She’s right. You can’t really know a religion from the outside, and you can’t simply recreate it to your liking. That is to say, you can know everything about a religion—its history, iconography, scripture, et cetera—but all of that will remain intellectual, mere information, so long as your own soul is not at risk. To have faith in a religion, any religion, is to accept at some primary level that its particular language of words and symbols says something true about reality. This doesn’t mean that the words and symbols are reality (that’s fundamentalism), nor that you will ever master those words and symbols well enough to regard reality as some fixed thing. What it does mean, though, is that “you can no more be religious in general than you can speak language in general” (George Lindbeck), and that the only way to deepen your knowledge and experience of ultimate divinity is to deepen your knowledge and experience of the all-too-temporal symbols and language of a particular religion. Lindbeck would go so far as to say that the religion you grew up with has such a bone-deep hold on you that, as with a native language, it’s your only hope for true religious fluency. I wouldn’t go that far, as I have friends whose patchwork religious lives have a hard-earned authenticity to them. I do think, though, that regardless of what religion one practices, eventually one has to submit to certain symbols and language that may be inadequate in order to have those inadequacies transcended. There is an analogue with poetry here: you can’t spend your whole life questioning whether language can represent reality. At some point, you have to believe that the inadequacies of the words you use will be transcended by the faith with which you use them. You have to believe that poetry has some reach into reality itself, or you have to go silent.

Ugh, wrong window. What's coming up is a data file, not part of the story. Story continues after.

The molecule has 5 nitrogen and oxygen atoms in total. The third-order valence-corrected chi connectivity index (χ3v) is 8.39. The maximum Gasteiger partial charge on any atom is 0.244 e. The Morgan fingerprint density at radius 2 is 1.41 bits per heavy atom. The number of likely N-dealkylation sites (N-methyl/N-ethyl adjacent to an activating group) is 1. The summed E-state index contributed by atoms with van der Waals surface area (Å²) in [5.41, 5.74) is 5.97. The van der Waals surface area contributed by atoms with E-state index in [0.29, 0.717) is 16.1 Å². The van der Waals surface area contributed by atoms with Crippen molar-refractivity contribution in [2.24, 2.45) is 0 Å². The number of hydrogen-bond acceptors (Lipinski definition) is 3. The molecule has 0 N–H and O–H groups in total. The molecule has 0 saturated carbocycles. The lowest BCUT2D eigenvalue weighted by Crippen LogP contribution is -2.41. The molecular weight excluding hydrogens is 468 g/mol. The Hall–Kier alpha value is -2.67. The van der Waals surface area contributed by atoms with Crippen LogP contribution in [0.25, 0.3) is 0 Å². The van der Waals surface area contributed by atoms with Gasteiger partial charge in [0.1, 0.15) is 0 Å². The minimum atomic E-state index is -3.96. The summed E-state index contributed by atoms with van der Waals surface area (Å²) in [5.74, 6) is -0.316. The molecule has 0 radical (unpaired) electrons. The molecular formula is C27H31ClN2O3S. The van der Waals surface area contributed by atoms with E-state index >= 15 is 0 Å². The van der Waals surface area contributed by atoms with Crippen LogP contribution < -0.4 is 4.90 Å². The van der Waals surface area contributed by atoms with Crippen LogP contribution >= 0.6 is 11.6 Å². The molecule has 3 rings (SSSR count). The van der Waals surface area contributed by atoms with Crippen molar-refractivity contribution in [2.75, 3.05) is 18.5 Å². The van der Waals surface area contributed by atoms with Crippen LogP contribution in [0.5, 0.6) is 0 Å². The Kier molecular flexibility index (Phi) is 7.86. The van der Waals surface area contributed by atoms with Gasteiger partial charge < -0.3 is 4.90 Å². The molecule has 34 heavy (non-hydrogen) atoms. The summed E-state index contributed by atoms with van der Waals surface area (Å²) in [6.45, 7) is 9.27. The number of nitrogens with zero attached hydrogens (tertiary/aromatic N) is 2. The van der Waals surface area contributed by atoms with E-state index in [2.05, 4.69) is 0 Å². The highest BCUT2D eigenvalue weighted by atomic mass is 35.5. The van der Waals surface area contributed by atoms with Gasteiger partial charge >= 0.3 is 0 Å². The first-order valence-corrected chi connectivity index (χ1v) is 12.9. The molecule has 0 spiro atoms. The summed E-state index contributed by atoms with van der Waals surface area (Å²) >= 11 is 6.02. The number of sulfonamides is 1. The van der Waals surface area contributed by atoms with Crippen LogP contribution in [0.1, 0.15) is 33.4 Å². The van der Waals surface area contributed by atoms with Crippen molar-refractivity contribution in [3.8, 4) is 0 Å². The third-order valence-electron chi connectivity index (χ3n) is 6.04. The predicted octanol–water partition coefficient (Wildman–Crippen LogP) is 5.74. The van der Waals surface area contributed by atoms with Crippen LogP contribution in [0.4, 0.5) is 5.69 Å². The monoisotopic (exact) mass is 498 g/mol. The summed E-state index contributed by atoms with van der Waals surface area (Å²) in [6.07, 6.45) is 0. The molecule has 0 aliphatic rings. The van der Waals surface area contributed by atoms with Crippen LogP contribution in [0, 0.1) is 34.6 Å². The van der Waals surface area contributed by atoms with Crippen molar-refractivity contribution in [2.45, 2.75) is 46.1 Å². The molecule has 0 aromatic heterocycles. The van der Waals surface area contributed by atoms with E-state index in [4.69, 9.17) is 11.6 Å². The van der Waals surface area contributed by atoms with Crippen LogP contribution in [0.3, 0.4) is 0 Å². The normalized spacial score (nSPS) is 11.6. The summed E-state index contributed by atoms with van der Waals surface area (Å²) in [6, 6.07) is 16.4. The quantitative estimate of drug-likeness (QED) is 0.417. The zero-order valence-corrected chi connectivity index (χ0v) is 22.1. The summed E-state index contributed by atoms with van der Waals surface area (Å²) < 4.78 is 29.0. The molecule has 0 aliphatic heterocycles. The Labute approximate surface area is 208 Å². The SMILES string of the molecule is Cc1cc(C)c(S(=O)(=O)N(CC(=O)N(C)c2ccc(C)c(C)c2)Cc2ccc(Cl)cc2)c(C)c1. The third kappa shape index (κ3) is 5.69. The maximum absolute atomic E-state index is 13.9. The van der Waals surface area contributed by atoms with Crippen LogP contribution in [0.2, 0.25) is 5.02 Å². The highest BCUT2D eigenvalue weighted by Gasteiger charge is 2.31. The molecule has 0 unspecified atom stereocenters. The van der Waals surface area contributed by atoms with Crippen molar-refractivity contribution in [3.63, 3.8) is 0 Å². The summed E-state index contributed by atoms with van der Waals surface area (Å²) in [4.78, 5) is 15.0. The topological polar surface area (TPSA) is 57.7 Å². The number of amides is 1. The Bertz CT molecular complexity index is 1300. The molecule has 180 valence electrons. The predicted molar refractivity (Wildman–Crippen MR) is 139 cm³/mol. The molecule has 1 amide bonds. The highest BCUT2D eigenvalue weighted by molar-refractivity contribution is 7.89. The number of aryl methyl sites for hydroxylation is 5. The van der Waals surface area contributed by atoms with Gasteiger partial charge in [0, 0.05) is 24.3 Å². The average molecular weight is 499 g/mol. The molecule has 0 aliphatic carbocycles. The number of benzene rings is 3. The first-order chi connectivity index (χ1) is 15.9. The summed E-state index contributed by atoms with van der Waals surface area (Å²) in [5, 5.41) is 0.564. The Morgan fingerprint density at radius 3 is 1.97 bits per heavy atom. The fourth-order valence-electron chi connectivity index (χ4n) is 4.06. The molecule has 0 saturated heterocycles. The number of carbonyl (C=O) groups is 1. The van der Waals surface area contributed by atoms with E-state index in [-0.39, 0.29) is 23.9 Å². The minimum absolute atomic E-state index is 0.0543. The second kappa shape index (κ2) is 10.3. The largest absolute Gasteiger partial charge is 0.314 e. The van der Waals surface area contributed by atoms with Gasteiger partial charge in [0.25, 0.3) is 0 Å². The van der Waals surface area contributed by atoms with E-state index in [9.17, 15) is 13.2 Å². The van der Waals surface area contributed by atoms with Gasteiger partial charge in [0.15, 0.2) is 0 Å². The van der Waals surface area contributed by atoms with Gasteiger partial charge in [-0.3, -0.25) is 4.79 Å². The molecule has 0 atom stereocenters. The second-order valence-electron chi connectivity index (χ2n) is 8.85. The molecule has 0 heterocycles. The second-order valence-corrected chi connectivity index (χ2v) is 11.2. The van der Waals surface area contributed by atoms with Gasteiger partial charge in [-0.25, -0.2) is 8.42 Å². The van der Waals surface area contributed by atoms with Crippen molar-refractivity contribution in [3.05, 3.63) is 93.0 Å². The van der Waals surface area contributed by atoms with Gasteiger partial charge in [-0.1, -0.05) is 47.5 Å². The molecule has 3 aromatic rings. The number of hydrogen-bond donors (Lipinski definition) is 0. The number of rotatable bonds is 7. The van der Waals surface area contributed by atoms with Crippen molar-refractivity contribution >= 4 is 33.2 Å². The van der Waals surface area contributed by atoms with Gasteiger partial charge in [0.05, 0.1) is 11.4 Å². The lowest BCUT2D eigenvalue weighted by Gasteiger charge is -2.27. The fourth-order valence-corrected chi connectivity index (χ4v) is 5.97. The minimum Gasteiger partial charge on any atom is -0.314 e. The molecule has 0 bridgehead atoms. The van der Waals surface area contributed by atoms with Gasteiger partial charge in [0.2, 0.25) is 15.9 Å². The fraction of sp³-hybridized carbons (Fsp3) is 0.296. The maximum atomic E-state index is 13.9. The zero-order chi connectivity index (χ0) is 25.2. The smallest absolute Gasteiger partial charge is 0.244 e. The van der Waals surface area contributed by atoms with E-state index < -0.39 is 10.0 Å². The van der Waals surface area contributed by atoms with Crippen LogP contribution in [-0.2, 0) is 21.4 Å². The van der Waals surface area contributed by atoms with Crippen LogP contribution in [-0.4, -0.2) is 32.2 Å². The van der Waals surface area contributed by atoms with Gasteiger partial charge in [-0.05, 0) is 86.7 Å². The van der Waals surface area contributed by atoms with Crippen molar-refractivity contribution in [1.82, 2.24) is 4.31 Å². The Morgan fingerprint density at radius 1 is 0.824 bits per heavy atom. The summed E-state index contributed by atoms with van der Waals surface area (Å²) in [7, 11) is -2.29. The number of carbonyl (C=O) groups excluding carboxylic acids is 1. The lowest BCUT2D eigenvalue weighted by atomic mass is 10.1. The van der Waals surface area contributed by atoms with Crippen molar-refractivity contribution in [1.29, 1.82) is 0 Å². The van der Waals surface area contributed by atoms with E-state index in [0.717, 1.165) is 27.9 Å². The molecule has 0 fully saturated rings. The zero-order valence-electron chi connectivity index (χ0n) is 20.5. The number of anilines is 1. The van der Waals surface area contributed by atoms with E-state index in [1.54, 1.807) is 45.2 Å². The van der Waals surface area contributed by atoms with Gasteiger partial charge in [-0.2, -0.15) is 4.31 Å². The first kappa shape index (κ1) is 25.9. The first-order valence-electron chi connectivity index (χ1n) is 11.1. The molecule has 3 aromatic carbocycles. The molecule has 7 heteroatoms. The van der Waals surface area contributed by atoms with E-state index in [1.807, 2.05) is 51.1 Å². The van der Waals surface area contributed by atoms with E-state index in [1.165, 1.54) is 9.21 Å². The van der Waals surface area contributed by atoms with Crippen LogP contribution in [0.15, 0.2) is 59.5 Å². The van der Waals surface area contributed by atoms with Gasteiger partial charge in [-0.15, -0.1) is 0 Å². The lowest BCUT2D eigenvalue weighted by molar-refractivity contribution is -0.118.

Exhortations to myself, mostly. My restless, useless parishioners. For the question remains: what do you do, what do you say, what in the world are you going to believe in, when you are dying? It is not enough to act as if when the wave is closing over you, and that little whiff of the ineffable you get from meditation or mysticism is toxic to the dying man, who needs the rock of one real truth. I have spent so much time in the hospital recently, and so much time in truly perilous situations, and yet never have I felt farther from any adequate prayer. A preacher comes to see me and we sit like stiff antagonists because the language either won’t come out of my mouth, or feels so foreign, so obviously a capitulation, so—I should just say it—embarrassing to me, that I basically do a little linguistic dance around Christianity as if I were hedging my bets. Is it merely, right to the bitter end, a form of intellectual pride? No, it’s more serious than that. There is some disconnect between language and life. I cannot live toward these words—grace, sin, salvation—with the same creative abandon that poetry makes possible in me. Or perhaps I should say that I simply cannot live with the same creative abandon with which I can (sometimes) write, because life is a hell of a lot more difficult—and important—than art. And thus I cannot live up to my own exhortations and am left with my parvenu hesitations, my lonely and vertiginous mysticisms, sounding not the clear, true notes of what I believe, but the varieties of quiet in between.
from a poet
no one knows.
And no one
if by chance
some far year
when I am
I tell you
to that wordless
open in your head:
There are many
as the dead.
The Image archive is supported in part by an award from the National Endowment for the Arts.